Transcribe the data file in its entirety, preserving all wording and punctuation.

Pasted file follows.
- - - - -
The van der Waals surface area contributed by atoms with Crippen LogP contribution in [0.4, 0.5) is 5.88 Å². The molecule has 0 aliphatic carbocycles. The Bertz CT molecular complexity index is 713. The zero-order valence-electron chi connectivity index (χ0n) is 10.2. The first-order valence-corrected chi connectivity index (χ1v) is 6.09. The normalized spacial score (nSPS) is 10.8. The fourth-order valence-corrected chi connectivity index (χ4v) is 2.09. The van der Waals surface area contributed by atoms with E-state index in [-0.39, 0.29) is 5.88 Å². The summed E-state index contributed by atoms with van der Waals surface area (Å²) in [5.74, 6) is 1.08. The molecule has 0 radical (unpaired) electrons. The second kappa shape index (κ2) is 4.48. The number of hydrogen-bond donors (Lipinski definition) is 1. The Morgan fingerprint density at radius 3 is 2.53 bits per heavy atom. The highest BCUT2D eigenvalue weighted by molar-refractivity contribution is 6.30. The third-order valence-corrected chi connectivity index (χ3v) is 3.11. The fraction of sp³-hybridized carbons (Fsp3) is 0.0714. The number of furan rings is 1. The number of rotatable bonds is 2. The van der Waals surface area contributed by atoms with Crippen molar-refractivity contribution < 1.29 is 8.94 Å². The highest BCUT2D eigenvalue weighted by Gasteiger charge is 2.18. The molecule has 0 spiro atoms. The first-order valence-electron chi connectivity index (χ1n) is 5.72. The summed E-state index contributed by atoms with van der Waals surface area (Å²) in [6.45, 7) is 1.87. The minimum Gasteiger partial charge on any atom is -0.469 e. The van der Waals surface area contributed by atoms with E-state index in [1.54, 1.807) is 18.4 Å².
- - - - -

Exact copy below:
The van der Waals surface area contributed by atoms with Crippen LogP contribution in [0.4, 0.5) is 5.88 Å². The molecule has 0 aliphatic carbocycles. The Bertz CT molecular complexity index is 713. The zero-order valence-electron chi connectivity index (χ0n) is 10.2. The first-order valence-corrected chi connectivity index (χ1v) is 6.09. The normalized spacial score (nSPS) is 10.8. The fourth-order valence-corrected chi connectivity index (χ4v) is 2.09. The van der Waals surface area contributed by atoms with E-state index in [-0.39, 0.29) is 5.88 Å². The summed E-state index contributed by atoms with van der Waals surface area (Å²) in [5.74, 6) is 1.08. The molecule has 0 radical (unpaired) electrons. The second kappa shape index (κ2) is 4.48. The number of hydrogen-bond donors (Lipinski definition) is 1. The Morgan fingerprint density at radius 3 is 2.53 bits per heavy atom. The highest BCUT2D eigenvalue weighted by molar-refractivity contribution is 6.30. The third-order valence-corrected chi connectivity index (χ3v) is 3.11. The fraction of sp³-hybridized carbons (Fsp3) is 0.0714. The number of furan rings is 1. The number of rotatable bonds is 2. The van der Waals surface area contributed by atoms with Crippen molar-refractivity contribution < 1.29 is 8.94 Å². The highest BCUT2D eigenvalue weighted by Gasteiger charge is 2.18. The molecule has 0 spiro atoms. The first-order valence-electron chi connectivity index (χ1n) is 5.72. The summed E-state index contributed by atoms with van der Waals surface area (Å²) in [6.45, 7) is 1.87. The minimum Gasteiger partial charge on any atom is -0.469 e. The van der Waals surface area contributed by atoms with E-state index in [1.54, 1.807) is 18.4 Å².